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Masha Gessen’s unpredictable spelling tea leaves

How name games became Masha Gessen's new way of undertaking Russian political analysis.

Masha Gessen, the ultimate nemesis of Russian authoritarianism, the time-tested Valkyrie of anti-Putin struggle, has just tested a new verbal weapon. The impact of that weapon’s use on the Russia-writing community may be as unpredictable as Putin is in Masha’s imagination.

In her article for the once intellectual magazine The New Yorker, Masha tried to analyze the appointment of Putin’s new head of administration, Anton Vayno.

Having toyed with the idea that Vayno’s appointment could mean a crackdown on Russian opposition before the Duma election (Masha had predicted dozens of such never-happening crackdowns during her twenty years in Russia) or an “all-out war with Ukraine” (for anyone knowing Masha this is actually a very optimistic forecast on her part) – so, having toyed with all of these standard “crackdowns” and “invasions”, Masha decided to turn to linguistic tea leaves. Her discovery was explosive.

Here is what she wrote, at the top of her inspiration:

“A final fact about Vayno is that the letters of his last name can spell voyna, the Russian word for war. Is this the message that Putin is sending?”

Indeed, is this THE message? Having embarked on the slippery road of guessing the elite’s intentions by the names of its chosen authors (Masha is analysing Vayno’s book in her article), we can make astounding revelations.

Let’s take the name of The Washington Post’s longtime opinion editor, Fred Hiatt. The letters of his name can spell “Fear and Hate.” Is this the message which The Washington Post is sending to Russia? Judging by the WaPo’s jingoist editorials on Russian themes (“Mr. Putin Means War,” “Stop Russia’s Dangerous Moves”) this is precisely THE message.  And Mr. Hiatt’s appointment becomes not just one more promotion of a Russophobic liar with a penchant for reporting on his own colleagues (remember Mr. Hiatt’s publicly exposing his colleague Fareed Zakaria for some mistakes in Zakaria’s writings). Add some of Masha’s word magic to Hiatt’s militarism and bigotry – and we have a deeply symbolic move on the part of The Washington Post’s editors.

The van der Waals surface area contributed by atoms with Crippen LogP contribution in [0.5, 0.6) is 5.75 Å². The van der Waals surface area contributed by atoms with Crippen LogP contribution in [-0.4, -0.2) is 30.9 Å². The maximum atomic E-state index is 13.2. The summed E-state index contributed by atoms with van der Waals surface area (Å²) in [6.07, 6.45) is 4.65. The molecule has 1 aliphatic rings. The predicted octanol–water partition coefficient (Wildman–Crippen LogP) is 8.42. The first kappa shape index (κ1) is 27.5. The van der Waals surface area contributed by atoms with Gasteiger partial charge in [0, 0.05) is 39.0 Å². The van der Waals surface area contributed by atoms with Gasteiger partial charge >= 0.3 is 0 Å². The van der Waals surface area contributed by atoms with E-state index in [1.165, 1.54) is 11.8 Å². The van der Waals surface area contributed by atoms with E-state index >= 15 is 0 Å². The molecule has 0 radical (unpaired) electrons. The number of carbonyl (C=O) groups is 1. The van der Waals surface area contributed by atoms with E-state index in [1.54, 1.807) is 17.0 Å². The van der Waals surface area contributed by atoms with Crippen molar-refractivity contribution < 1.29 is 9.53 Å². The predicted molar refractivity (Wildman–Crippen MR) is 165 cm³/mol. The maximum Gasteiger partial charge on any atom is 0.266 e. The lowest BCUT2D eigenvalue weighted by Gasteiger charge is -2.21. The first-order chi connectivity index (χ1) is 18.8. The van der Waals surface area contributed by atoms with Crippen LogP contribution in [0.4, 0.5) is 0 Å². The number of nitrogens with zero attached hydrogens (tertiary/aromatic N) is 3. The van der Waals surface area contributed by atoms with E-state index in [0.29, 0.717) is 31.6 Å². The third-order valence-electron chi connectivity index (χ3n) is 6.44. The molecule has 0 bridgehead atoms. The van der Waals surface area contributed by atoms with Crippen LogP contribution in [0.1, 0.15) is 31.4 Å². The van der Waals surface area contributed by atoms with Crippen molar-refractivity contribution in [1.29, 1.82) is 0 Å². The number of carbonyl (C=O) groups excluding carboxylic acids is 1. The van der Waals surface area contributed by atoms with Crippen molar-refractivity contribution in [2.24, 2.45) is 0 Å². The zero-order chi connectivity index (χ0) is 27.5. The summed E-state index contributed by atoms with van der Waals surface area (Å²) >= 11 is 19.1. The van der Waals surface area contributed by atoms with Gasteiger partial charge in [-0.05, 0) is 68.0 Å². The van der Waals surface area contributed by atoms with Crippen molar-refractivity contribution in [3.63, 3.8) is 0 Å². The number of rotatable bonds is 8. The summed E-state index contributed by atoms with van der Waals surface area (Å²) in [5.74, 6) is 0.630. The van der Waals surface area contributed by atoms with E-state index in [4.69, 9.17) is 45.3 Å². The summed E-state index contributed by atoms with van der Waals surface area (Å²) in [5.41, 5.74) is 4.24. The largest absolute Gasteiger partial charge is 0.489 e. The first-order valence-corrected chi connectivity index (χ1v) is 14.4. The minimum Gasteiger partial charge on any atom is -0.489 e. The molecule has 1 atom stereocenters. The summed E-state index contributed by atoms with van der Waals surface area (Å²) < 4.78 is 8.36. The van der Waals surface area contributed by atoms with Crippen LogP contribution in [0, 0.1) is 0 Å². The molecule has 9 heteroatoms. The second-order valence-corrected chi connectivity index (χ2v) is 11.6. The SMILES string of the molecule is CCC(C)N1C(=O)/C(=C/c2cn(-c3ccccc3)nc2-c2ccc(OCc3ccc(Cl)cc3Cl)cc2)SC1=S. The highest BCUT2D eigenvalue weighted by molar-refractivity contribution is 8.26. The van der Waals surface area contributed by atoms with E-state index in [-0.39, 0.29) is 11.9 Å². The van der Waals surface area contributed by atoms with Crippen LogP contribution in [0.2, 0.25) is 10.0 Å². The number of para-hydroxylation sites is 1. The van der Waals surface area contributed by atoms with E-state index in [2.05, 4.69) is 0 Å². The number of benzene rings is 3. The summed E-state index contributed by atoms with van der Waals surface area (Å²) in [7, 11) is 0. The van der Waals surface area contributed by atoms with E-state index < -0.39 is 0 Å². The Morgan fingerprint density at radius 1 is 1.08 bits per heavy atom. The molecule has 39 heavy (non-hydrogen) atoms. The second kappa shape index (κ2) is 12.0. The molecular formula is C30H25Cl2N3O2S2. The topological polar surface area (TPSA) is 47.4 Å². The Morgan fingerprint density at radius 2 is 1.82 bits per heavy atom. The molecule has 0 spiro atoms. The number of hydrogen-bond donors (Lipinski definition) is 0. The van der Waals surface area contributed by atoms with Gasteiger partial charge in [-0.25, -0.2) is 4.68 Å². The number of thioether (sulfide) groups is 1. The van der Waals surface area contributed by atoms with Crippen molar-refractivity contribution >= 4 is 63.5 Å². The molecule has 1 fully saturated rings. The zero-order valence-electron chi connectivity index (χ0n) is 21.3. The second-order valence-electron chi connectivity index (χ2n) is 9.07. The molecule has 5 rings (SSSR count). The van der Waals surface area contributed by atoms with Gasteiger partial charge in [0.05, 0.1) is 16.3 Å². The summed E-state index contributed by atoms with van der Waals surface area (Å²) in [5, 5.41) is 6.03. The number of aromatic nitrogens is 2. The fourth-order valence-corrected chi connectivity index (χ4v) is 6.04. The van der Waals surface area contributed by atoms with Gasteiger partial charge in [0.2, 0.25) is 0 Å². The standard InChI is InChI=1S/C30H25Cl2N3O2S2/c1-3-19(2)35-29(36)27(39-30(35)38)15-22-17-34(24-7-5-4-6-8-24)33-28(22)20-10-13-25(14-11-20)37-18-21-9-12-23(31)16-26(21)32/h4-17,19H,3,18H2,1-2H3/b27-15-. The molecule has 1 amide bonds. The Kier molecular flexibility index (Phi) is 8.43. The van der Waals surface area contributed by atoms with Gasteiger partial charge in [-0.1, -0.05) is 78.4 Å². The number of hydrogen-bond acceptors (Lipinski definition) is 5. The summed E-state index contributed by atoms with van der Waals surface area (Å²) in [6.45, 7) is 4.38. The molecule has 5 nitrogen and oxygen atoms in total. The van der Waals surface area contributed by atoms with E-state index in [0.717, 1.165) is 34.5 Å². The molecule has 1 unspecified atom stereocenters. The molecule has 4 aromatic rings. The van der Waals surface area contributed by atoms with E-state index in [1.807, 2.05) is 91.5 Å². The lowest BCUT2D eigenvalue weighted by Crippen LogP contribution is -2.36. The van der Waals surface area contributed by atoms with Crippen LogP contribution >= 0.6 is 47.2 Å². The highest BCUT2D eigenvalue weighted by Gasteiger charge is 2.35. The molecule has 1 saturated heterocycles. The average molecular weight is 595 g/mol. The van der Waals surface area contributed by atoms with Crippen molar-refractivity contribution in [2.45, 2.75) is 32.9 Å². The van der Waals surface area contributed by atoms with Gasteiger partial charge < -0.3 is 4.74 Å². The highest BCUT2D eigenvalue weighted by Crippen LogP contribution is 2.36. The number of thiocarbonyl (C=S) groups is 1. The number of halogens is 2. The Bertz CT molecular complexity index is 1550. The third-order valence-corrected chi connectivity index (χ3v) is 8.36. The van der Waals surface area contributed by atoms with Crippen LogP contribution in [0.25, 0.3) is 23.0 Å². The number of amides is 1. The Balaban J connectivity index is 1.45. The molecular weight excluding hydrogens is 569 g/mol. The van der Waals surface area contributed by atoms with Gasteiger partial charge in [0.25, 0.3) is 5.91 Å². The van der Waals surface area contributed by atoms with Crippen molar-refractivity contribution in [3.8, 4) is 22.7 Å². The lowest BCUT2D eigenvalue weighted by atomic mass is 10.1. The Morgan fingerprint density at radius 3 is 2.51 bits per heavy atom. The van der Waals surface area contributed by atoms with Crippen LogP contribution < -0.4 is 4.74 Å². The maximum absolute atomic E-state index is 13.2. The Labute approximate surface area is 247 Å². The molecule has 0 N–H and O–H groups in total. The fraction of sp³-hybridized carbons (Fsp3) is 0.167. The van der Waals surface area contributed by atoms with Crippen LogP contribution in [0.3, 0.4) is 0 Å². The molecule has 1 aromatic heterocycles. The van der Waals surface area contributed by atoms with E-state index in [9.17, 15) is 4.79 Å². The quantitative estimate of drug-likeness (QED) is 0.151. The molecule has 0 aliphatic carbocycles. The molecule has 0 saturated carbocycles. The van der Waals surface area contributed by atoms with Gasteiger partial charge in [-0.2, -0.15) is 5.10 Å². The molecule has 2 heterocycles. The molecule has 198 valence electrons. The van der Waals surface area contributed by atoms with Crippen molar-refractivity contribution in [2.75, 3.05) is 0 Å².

Some of the Russia-bashing authors like to write in pairs, like Owen Mathews and Anna Nemtsova, Clifford Gaddy and Fiona Hill. Finding out what combinations of their names could spell out for Russia’s relations with the West – that can be a fascinating game, worthy of Masha Gessen’s wit and profound knowledge of Russian realities.

This game can be not a bit less serious, than, say, Fiona Hill’s interviews to Le Figaro, where she suspects Putin of “not stopping with the conquest of Ukraine.” If Le Figaro can publish such “analysis” from Fiona Hill, why can’t we play with some of the names of the Western writers on Russian topics? 

What if we combine Edward Lucas (a British author who recently “discovered” Donald Trump’s huge Russian funds) and Richard Pipes (a historian, whom even his Harvard colleagues call “a Russophobe”). Edward Lucas + Richard Pipes = Mad Ed Likes War Rides. Why not? If Putin’s Vayno can, in Masha’s view, mean “voyna” (war), then Ed and Dick do not just MEAN war, they actually MAKE it by their writings on Russia.    

And what if we combine Fareed Zakaria and Owen Mathews? Zakaria, who  used his position of the invited moderator at the St. Petersburg Economic Forum in order to look for the much coveted “proof” of Putin’s “admiration” for Trump (Zakaria failed with that task for the lack of the aforementioned admiration) – Fareed Zakaria  certainly deserves a prominent position in Masha’s spelling research. Owen Mathews, who wrote that Putin was to blame for the terrorist acts that took place in Moscow in the 2000s, is also an indispensable figure here, just like Americans are an indispensable nation in Obama’s view. So, Fareed Zakaria + Owen Mathews = Read Zach’s Own Self-Made News.   

Timothy Snyder, who wrote that Europeans should learn democracy from the new fascist regime in Kiev, could make a nice triple with Svante Cornell (incredible lies on Russia’s “aggression” against Georgia) and Andrew Kuchins (who once wrote a fictitious article on “Putin’s coup”). So, Timothy Snyder + Svante Cornell and Andrew Kuchins = Mothy Science and Team Lies. Pretty much sums up these guys’ activities!

But what about Masha’s initial supposition that Anton Vayno’s second name could spell as “voyna”? In fact, together with his first name, Anton, the whole thing could read as “No to Voyna!” (No to War!). Did you give it a thought Masha? Oh, you better don’t . This is NOT the message that the modern The New Yorker and the once glorious The Washington Post would like to carry. Not only to Russia, but also to Iraq, Libya, Syria and many other countries.   

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